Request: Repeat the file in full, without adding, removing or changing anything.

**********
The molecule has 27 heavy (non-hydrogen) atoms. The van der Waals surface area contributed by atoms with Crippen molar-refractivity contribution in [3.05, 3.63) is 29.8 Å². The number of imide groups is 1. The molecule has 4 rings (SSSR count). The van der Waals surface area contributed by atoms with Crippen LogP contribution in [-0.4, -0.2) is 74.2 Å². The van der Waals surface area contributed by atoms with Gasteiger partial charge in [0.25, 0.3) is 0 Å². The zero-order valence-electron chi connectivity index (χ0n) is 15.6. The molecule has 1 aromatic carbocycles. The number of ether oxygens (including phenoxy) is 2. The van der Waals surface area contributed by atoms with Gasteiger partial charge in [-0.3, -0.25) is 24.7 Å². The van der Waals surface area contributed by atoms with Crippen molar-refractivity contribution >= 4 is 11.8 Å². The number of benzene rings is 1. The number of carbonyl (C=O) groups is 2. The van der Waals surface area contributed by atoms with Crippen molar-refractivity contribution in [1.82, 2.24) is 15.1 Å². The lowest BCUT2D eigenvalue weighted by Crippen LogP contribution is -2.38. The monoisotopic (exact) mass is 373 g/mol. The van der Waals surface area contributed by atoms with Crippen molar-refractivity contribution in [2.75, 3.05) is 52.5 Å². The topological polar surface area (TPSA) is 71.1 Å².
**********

The molecule has 27 heavy (non-hydrogen) atoms. The van der Waals surface area contributed by atoms with Crippen molar-refractivity contribution in [3.05, 3.63) is 29.8 Å². The number of imide groups is 1. The molecule has 4 rings (SSSR count). The van der Waals surface area contributed by atoms with Crippen LogP contribution in [-0.4, -0.2) is 74.2 Å². The van der Waals surface area contributed by atoms with Gasteiger partial charge in [0.25, 0.3) is 0 Å². The zero-order valence-electron chi connectivity index (χ0n) is 15.6. The molecule has 1 aromatic carbocycles. The number of ether oxygens (including phenoxy) is 2. The van der Waals surface area contributed by atoms with Gasteiger partial charge in [-0.3, -0.25) is 24.7 Å². The van der Waals surface area contributed by atoms with Crippen molar-refractivity contribution >= 4 is 11.8 Å². The number of benzene rings is 1. The number of carbonyl (C=O) groups is 2. The van der Waals surface area contributed by atoms with Crippen molar-refractivity contribution in [1.82, 2.24) is 15.1 Å². The lowest BCUT2D eigenvalue weighted by Crippen LogP contribution is -2.38. The monoisotopic (exact) mass is 373 g/mol. The van der Waals surface area contributed by atoms with Crippen molar-refractivity contribution in [2.75, 3.05) is 52.5 Å². The topological polar surface area (TPSA) is 71.1 Å².